Whether you are a small mom and pop operation or a multi-national corporation, it is important to have an emergency preparedness plan. Studies have shown that up to 25 percent of small businesses do not
reopen after a major disaster due to a lack of planning or backup systems. The three areas to consider in your plan are human resources, physical resources and business continuity.
Develop a Plan
- Contact Information- keep phone lists of your key employees and customers with you. Key staff members should also have access to this list.
- Program Your Phones– have calls forward so they can be answered if you cannot get to the office.
- Facility Access– give keys and alarm codes to a trusted employee or friend who lives closer to the business.
- Emergency Lights– should automatically go on when the power goes down.
- Backup Computers– this should be done frequently during the day and a copy kept offsite.
- NOAA Weather Radio– get one with a tone alert feature that will let you know to tune in for severe weather information.
- Stock– have a minimum supply of goods, materials and equipment on hand to ensure business continuity.
- Review Insurance– talk to your agent about what insurance coverage is needed for disasters that may directly impact your business. Consider additional coverage such as earthquake or flood if you are in an area that may be affected or business continuity insurance.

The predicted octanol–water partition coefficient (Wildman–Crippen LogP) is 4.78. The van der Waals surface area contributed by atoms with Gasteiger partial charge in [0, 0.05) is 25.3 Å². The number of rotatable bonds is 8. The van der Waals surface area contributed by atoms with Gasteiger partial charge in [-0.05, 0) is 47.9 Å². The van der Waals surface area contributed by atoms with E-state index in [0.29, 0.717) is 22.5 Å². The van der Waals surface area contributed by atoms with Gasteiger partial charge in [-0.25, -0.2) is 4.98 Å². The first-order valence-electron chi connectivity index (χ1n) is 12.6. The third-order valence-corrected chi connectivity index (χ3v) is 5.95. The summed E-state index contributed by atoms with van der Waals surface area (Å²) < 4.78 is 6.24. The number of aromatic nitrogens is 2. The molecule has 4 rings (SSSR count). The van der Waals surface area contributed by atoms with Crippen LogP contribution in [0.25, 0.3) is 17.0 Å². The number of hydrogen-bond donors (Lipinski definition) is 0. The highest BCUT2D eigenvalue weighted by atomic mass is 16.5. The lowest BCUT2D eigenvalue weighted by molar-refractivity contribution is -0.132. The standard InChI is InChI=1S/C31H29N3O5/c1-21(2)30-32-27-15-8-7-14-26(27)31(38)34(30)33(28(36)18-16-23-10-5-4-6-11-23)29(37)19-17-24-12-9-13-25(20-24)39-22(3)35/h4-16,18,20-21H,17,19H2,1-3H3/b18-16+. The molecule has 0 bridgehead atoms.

- Take Inventory – keep a detailed inventory list with photos of the company’s assets including furniture, computers, fixtures, cars and trucks. Include detailed descriptions, costs and receipts, if possible. This list should be updated regularly and kept offsite. Inventory Software and/or Inventory Specialists are available to assist you in this task.
- Safety Team– designate employees on every shift, floor, office, store etc. to be the safety coordinator. This person will make decisions during an emergency and know how to contact the appropriate people.
- Evacuation Routes– map out the routes to be used and conduct drills regularly to train everyone on what to do.
- Emergency Supplies – have a minimum supply of food, water and other essential emergency items such as first aid kits, flashlights and batteries, tools, and sanitation items on hand to cover all your employees for at least three days.
Click here for a detailed list of Disaster Supplies recommended by the Red Cross.
Reduce Potential Damage
- Bolt tall bookcases or display cases to wall studs using furniture straps.
- Protect breakable objects by securing them to the shelf using wax or gels.
- Move objects that could fall and injure someone to lower shelves.
- Install latches to keep drawers and cabinets from flying open.
- Secure framed pictures and mirrors to walls using picture hooks.
- Strap water heaters to wall studs using plumber’s tape or strap iron.
Also consider installing:
- Automatic fire sprinklers.
- Flexible connectors to appliances and equipment using natural gas.
- Shutters to protect windows from damage caused by debris blown by a hurricane, tornado or storm.